Arthritis and Gait

Having arthritis in your hips, knees, ankles, or feet can making walking harder — a side effect that can have consequences for your daily well-being and quality of life. “I found myself limping to avoid pain,” arthritis patient Lisa H. told us on Facebook. “It got to the point where my daughter would imitate my walk, which made me realize I needed some help.”

Managing the underlying disease, physical therapy to help correct your movements, and possibly using assistive devices or shoes can help you minimize changes to your gait and retain your independence and mobility.

What Is a ‘Gait’ and How Does Arthritis Affect It?

Arthritis in the lower part of your body, whether osteoarthritis or inflammatory arthritis, can change your gait, or how you walk.

To understand how arthritis affects gait, first let’s look at the body mechanics involved in walking. “There are two phases of gait: the stance phase, where your foot is on the ground; and the swing phase, where the foot is off the ground,” says Kathleen Hogan, MD, an orthopedic surgeon at New Hampshire Orthopaedic Center in Nashua, New Hampshire who specializes in hip and knee arthritis. “Arthritis in your hips and knees affect your gait because of three factors: pain, stiffness, and weakness.”

The same goes for arthritis in the feet. “If you have arthritis in one of the foot joints, your gait will change or compensate to allow you to try and move more freely,” says Alan Bass, DPM, a board-certified podiatrist practicing in Manalapan, New Jersey, and a spokesman for the American Podiatric Medical Association (APMA).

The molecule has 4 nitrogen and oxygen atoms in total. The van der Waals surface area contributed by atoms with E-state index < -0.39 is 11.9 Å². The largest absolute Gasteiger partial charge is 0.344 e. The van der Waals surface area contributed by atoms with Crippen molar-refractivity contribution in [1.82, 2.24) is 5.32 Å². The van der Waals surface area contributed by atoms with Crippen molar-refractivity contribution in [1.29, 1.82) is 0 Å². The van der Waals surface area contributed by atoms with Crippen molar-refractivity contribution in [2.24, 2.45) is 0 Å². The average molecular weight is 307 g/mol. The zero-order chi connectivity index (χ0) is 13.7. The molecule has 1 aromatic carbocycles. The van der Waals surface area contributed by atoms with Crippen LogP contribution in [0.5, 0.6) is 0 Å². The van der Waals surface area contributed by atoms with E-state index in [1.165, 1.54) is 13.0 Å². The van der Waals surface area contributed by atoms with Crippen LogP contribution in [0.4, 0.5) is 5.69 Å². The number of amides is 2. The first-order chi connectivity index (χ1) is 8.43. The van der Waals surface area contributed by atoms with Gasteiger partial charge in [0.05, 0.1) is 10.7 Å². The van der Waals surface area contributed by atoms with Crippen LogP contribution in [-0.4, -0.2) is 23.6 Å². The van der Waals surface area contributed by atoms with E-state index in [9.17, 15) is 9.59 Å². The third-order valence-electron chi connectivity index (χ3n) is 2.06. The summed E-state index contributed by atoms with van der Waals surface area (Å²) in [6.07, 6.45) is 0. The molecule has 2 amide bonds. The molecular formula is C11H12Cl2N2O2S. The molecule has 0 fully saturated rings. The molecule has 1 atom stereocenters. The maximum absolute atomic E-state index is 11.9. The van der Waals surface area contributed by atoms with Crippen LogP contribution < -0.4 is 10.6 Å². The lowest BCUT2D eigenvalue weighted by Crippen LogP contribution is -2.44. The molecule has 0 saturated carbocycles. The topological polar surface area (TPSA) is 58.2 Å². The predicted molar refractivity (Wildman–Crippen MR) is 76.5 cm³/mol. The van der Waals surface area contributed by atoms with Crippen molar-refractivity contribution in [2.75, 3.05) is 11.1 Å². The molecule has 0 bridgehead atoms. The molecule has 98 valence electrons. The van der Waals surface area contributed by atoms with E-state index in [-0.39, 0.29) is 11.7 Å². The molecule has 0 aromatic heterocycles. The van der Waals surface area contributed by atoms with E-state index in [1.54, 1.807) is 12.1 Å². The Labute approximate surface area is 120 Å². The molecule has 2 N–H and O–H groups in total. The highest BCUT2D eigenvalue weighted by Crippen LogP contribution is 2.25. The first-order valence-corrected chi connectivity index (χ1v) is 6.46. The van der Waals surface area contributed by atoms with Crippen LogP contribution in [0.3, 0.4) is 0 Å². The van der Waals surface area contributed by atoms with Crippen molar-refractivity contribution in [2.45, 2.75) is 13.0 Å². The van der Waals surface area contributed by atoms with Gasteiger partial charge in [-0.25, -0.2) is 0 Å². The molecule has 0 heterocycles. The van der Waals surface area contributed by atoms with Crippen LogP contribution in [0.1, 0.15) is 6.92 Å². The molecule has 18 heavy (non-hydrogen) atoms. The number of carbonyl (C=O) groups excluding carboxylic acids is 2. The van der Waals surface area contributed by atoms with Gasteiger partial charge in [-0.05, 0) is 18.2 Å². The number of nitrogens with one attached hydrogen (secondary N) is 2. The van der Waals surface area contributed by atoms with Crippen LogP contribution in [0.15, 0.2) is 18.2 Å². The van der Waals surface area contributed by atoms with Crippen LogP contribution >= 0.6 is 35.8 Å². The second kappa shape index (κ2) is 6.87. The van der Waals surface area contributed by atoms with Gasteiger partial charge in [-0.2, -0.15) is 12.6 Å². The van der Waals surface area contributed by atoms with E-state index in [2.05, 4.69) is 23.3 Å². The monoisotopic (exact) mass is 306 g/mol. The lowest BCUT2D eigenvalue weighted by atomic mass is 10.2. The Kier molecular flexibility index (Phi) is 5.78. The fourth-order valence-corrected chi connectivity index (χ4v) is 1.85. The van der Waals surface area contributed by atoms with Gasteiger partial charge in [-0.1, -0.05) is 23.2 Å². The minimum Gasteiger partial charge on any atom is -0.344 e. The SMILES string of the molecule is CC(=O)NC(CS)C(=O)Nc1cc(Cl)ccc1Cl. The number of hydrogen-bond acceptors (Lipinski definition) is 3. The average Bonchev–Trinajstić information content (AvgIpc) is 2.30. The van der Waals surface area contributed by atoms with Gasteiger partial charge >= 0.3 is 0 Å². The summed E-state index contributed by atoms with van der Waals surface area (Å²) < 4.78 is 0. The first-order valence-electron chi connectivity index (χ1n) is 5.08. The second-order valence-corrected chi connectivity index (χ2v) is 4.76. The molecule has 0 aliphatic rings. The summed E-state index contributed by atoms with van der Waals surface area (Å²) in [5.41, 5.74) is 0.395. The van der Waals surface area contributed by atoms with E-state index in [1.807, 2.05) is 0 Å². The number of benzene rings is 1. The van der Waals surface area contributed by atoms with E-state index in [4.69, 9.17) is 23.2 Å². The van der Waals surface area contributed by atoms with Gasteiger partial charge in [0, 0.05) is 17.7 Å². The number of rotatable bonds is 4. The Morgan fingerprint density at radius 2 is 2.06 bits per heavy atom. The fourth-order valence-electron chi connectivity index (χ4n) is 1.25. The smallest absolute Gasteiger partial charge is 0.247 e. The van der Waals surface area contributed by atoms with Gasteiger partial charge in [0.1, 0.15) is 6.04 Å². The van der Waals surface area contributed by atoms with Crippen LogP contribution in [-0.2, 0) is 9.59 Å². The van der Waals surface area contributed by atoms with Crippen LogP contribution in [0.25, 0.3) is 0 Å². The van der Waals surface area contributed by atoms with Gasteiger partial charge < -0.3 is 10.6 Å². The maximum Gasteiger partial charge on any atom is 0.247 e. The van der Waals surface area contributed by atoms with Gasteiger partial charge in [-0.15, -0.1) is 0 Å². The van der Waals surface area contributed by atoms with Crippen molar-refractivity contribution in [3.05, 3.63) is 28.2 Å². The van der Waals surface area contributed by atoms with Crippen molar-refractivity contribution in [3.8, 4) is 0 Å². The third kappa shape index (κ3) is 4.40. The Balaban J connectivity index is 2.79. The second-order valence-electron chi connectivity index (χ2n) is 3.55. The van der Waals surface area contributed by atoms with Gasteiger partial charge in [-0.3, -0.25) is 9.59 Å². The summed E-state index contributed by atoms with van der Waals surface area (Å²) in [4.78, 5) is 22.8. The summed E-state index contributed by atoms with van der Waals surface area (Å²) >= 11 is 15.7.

Although there are many types of abnormal gaits, Dr. Hogan highlights a couple that are common among people with arthritis. “When it hurts to put weight on your hip or knee [or foot], you will often unconsciously spend less time during the gait cycle bearing weight on that extremity, shortening the stance phase, which is usually 60 percent of gait. This is called an antalgic gait,” she says, more commonly known as a limp.

In addition, “weakness in the muscles around the hip and knee often occur in patients with arthritis,” Dr. Hogan says. “For example, it is quite common that patients will have poor balance and are unable to stand only on one leg. Since single limb support occurs during gait, this poor balance will then affect your gait, often resulting in a waddling pattern called a Trendelenberg gait.” With this muscle weakness, the pelvis drops on one side when lifting the opposite leg.

The loss of flexibility, or stiffness, of arthritic joints can also change the normal way you move, Dr. Hogan says. Arthritis patients have a tendency to walk slower because of all these additional challenges.

How Different Types of Arthritis Affect Your Gait

Osteoarthritis (OA), which results from wear and tear on a joint, is much more common in the knee, while rheumatoid arthritis and gout tend to affect the many small joints of the foot and ankle. “While osteoarthritis and rheumatoid arthritis have different origins [causes], they can affect the foot joints similarly and cause the patient to change or alter their gait to try and walk and function with less pain,” Dr. Bass says.

In addition, OA often occurs on only one side of the body, while RA is often symmetrical. But symmetry isn’t necessarily a good thing because it means more joints are involved. “Most patients with osteoarthritis have arthritis that is isolated to one or two major joints; with rheumatoid arthritis, swelling and inflammation can occur in many joints simultaneously,” Dr. Hogan says. “The multiple joint involvement, especially the involvement of the ankle joints, may increase gait abnormalities in patients with these systemic forms of arthritis. The more joints that are stiff and painful, the more difficult it is for your body to compensate and maintain a normal-appearing gait.”